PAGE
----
Emerging Money author Jonathan Yates made
a number of compelling points
as to why airlines from developed nations mostly make for terrible
investments. However, investors and traders alike can find a lot to
like about emerging market airlines.
[caption id="attachment_64667" align="alignright" width="300"
caption="Emerging market airlines like Emirates have proven that it
is indeed possible to make money in this difficult industry"]
Compared to their developed market counterparts, many emerging
market airlines offer a far more intriguing investment thesis.
Airlines from Australia, the U.S., Europe, and Japan suffer from
bloated cost structures, aggravating labor disputes, massive debt,
thin profit margins, and cutthroat competition. Profitability is
difficult to attain, and is often the product of the vagaries of
global energy markets.
While emerging market airlines also suffer from whipsawing crude
prices, juxtaposed with their developed market peers, listed
emerging carriers are in general more flexible and benefit from
cheaper labor, although the intensity of competition varies from
market to market.
This increased flexibility has allowed emerging market airlines
to become more dynamic. With their lower cost structures and
superior service, Middle Eastern carriers like Emirates and Qatar
Airways have all but put some entrenched developed-market airlines
like Qantas out of business.
As a result, a number of emerging market carriers are able to
operate profitability, even if the industry is widely denigrated in
investment circles. While most carriers were hurt by sustained high
oil prices throughout 2011, in 2010, emerging market airlines like
Emirates and Singapore Airlines made more than $1 billion in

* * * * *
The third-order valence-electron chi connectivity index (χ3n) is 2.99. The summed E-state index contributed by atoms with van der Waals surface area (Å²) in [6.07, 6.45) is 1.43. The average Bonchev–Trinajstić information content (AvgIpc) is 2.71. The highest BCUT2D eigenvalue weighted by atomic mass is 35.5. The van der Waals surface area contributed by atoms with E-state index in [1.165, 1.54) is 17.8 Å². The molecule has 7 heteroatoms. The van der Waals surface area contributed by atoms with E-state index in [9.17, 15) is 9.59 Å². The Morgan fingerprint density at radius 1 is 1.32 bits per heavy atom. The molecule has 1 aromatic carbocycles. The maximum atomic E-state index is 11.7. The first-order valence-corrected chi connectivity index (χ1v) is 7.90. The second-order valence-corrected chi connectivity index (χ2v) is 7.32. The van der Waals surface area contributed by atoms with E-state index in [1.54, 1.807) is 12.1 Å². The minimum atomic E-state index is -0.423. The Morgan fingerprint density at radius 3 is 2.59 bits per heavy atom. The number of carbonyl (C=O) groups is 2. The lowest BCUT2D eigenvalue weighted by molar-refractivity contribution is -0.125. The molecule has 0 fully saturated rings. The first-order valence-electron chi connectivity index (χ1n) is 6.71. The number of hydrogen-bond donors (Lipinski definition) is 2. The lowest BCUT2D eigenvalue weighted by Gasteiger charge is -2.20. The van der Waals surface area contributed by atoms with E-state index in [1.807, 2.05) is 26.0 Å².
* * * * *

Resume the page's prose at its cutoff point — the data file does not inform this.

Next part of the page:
In addition to flexibility and profitability, emerging market
airlines are also fantastic growth stories. The Chinese domestic
market is expected to double within the decade. China's largest
carrier by passengers flown, China Southern Airlines (
), will be able to take advantage of this trend. As more and more
people enter Brazil's middle class, more Brazilians will have the
opportunity to fly, helping airlines like
For those with a more short-term perspective, emerging market
carriers can serve as very effective trading vehicles. Given the
role that oil plays in airline cost structures, it should be no
surprise that emerging market airlines frequently trade in
inversely correlated fashion to the price of crude. However, when
the price of crude drops on global growth concerns, airlines don't
always outperform. This leads to potential buying opportunities as
the lower price of oil will boost future earnings for many of these
Furthermore, some emerging market carriers offer unique currency
exposure. For example, it's somewhat difficult for retail investors
to short the real; however, because GOL
generates most of its income in reais
, shorting GOL can serve as a de facto short for the real.
For both traders and investors, emerging market airlines offer
interesting opportunities. However, you must be discerning, as some
airlines like Kingfisher
are much more poorly run
than an airline like Jet Airways. Right now, you could consider
going long COPA (
). The Panamanian carrier is a particularly compelling investment
because of its rapid growth, savvy fuel hedges, low forward P/E of
8.73, smart management, exposure to the dynamic Panamanian economy,
and its ideal geographic position allowing the firm to take
advantage of the sharp rise in traffic between both first and
second-tier cities in North and South America.
Disclosure: Author is long GOL